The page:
Millvale takes next step in renewable energy initiative
Millvale is continuing to show its commitment to alternative energy by completing a solar installation on the community center and inviting local teens to be part of the process.
The Millvale Community Library received a grant for $89,000 from the Henry L. Hillman Foundation, which the library gave to the borough to finish installing the community center solar panels, said Millvale sustainability coordinator Zaheen Hussain. The library presented the check to the borough at a Nov. 7 council meeting.
The installation on the center completes one of the first energy goals of the Millvale Ecodistrict Plan, which focused on tackling issues in the areas of food, water and energy, Hussain said.
“This is a big step in the right direction,” said Eddie Figas, borough director of administrative services.
A small solar installation already is on the community center, Hussain said, but this will complete the roof’s solar capacity. While the center’s kitchen equipment draws too much power to run the building on solar power, Hussain said, the eventual plan is to go off grid.
The goal is to provide emergency shelter services in the event of a natural disaster in which the electrical grid goes down. The center already serves as a Red Cross shelter for emergencies and natural disasters.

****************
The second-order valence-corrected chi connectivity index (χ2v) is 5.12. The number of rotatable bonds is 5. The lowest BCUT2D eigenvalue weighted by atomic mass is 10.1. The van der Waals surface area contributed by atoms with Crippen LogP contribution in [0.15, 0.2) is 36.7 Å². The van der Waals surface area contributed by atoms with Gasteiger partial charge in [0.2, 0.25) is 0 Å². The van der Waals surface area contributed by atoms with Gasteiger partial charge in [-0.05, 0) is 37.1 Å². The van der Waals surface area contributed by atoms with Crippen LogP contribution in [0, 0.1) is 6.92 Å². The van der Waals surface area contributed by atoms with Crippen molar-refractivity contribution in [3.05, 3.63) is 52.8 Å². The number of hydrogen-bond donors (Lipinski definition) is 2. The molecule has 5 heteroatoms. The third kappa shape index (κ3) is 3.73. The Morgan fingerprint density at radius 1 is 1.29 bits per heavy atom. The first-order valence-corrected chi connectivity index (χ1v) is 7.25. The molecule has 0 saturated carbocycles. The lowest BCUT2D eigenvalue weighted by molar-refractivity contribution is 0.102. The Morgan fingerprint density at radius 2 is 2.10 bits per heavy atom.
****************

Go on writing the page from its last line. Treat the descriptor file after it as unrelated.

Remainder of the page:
“The solar installation is the biggest piece of that whole concept,” Hussain said. “As battery technology improves, the next phase of this entire concept is to work on that to give it that capability, to provide shelter and services by unplugging from the grid as needed.”
Thanks to a fellowship offered through the library, 10 Millvale teenagers will be able get hands-on with the solar panel installation next spring and learn more about the renewable energy industry.
“This is creating opportunities for youth to be exposed to the emerging green technology industry, learning about how reusable energy and solar panels work, learning about job opportunities in the solar industry and shadowing installers when the panels go in to get an up-close look at how it all works,” Hussain said.
Teens will attend monthly educational workshops to learn about the different topics, beginning in January and running through April when the panels are to be installed on the community center. The fellowship combines the energy and equity goals of the Ecodistrict Pivot Plan, Hussain said.
An event is planned for Earth Day to celebrate the project’s completion and the teenagers’ hard work.
In addition to a great learning experience, participants will receive a $100 stipend at the end of the fellowship. Interested teens can apply at the library or by emailing Zaheen Hussain at [email protected]. Applications are due by the end of December.
Rachel Farkas is a Tribune-Review contributing writer.